UCC Article 9 statutory damages are 10% of the cash price plus 100% of the finance charge. U.C.C. § 9-625(c)(2). Although some states vary this amount (see NCLC’s Repossessions § 18.104.22.168), in most states this amount will be significant considering both the high cost of manufactured homes and the lengthy term of many manufactured home loans, increasing the finance charge. A transaction with a $50,000 cash price and a $70,000 finance charge would have statutory damages of $75,000.
Article 9 statutory damages are available for any violation of Article 9 Part 6, including:
- Obtaining waiver of certain consumer rights;
- A repossession that breaches the peace, that occurs when the consumer is not in default, or that occurs when there is no valid security interest;
- Commercially unreasonable disposition of the collateral, or the secured party’s purchase of the collateral at a private sale;
- Failure to provide proper notice of sale;
- Improper calculation of a deficiency or failure to pay a surplus;
- Failure to sell the collateral within ninety days if more than sixty percent of the loan has been repaid;
- Retention of the collateral in satisfaction of the debt (strict foreclosure) without giving the debtor notice and obtaining the debtor’s consent or acquiescence;
- Denying the debtor the right to redeem collateral; or
- Failing to reimburse the owner of real property for damages caused by removal of the collateral from it.
Special Creditor Repossession Obligations as to Manufactured Homes
Some states prohibit self-help repossession of a manufactured home, and in other states such actions face special problems for a creditor, as opposed to repossession of an automobile. See NCLC’s Repossessions § 6.3.3. In some situations or in some states, Article 9 does not apply to the seizure and disposition of the home, and the creditor must instead comply with state foreclosure procedures. See NCLC’s Home Foreclosures Chapter 11.
States may also provide a right to cure a manufactured home loan default, even where one is not available for motor vehicle credit. A federal statute provides a right to cure for manufactured home loans if a creditor wishes to avail itself of certain federal usury preemption provisions. Even if the creditor is not seeking such preemption, it may include a right to cure in the contract, and then failure to provide it is a breach of contract and may lead to UDAP or other remedies as well. See NCLC’s Repossessions §§ 4.5.2, 4.5.3.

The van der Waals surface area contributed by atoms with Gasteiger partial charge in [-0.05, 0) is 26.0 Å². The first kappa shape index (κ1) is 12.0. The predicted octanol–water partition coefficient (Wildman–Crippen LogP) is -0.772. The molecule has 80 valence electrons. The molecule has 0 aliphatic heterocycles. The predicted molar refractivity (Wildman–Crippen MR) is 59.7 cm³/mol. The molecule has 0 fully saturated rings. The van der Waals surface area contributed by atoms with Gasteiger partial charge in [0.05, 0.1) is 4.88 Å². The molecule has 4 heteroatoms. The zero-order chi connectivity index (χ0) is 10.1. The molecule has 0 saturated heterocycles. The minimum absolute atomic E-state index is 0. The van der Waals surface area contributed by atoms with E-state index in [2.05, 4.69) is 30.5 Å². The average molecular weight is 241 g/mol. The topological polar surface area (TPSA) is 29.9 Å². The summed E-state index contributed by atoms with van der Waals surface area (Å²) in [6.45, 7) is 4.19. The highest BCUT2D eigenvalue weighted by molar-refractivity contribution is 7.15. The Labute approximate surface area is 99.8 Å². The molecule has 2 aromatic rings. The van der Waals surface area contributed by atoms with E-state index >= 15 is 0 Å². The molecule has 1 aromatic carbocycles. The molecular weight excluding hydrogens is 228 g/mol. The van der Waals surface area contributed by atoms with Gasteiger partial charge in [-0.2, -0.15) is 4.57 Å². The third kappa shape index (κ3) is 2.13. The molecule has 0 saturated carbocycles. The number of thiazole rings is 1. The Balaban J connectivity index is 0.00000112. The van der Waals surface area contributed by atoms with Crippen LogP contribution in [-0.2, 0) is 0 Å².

Compliance with Federal Manufactured Home Consumer Protections
The application of state usury caps to manufactured home credit is a complicated topic. Rate exportation (the ability of a creditor to apply its home state usury cap to a transaction in another state) applies only where a federally insured or federally chartered bank or savings association originates the credit. Rate exportation rights do not apply where a dealer enters into an installment sales agreement and immediately assigns it to a federal depository or other lender.
Other forms of federal preemption of state usury caps apply for manufactured home transactions involving an FHA, VA, Rural Housing Service, or federal credit union loan. But if none of these other forms of preemption apply, to override a state usury cap, the creditor must decide under a federal statute commonly called DIDA to comply with a series of federal consumer protections governing the refund of pre-computed finance charges, prepayment penalties, late charges, deferral fees, balloon payments, and the consumer’s right to notice before repossession, foreclosure, or acceleration. 12 C.F.R. § 190.4.
If the creditor fails to comply with all of these federal consumer protection provisions, then the consumer has no direct federal remedy under DIDA. Instead, the creditor loses the benefit of the DIDA preemption. If no other federal interest rate preemption applies, then losing DIDA preemption means the creditor must comply with the state usury cap. Failure to do so will often provide the consumer significant state usury remedies. For a discussion of DIDA and this complex topic, see NCLC’s Consumer Credit Regulation § 3.8.
Manufactured Home Rent-to-Own Transactions
It is not uncommon for a used manufactured home to be sold on a rent-to-own (RTO) basis. RTO transactions would involve the sale only of the home and not the sale of the attached land. A manufactured home RTO transaction has several differences from a typical RTO transaction involving an appliance, electronics, or furniture. For the latter transactions, a state RTO statute will explicitly exempt the transaction from state credit legislation and UCC Article 9. But these RTO statutes are usually not structured to apply to long-term manufactured home rental-purchase contracts, thus requiring the creditor to comply with state credit legislation and, in some cases, with Article 9 (with hefty statutory damages for failure to do so).
Another distinguishing factor of a manufactured home RTO transaction is that a larger amount of money may be at stake, adding urgency to the consumer’s litigation. A sizeable amount of built-up equity may be lost upon early termination of the transaction, which may lead courts to consider the RTO termination provisions in the manufactured home context to involve an unfair penalty.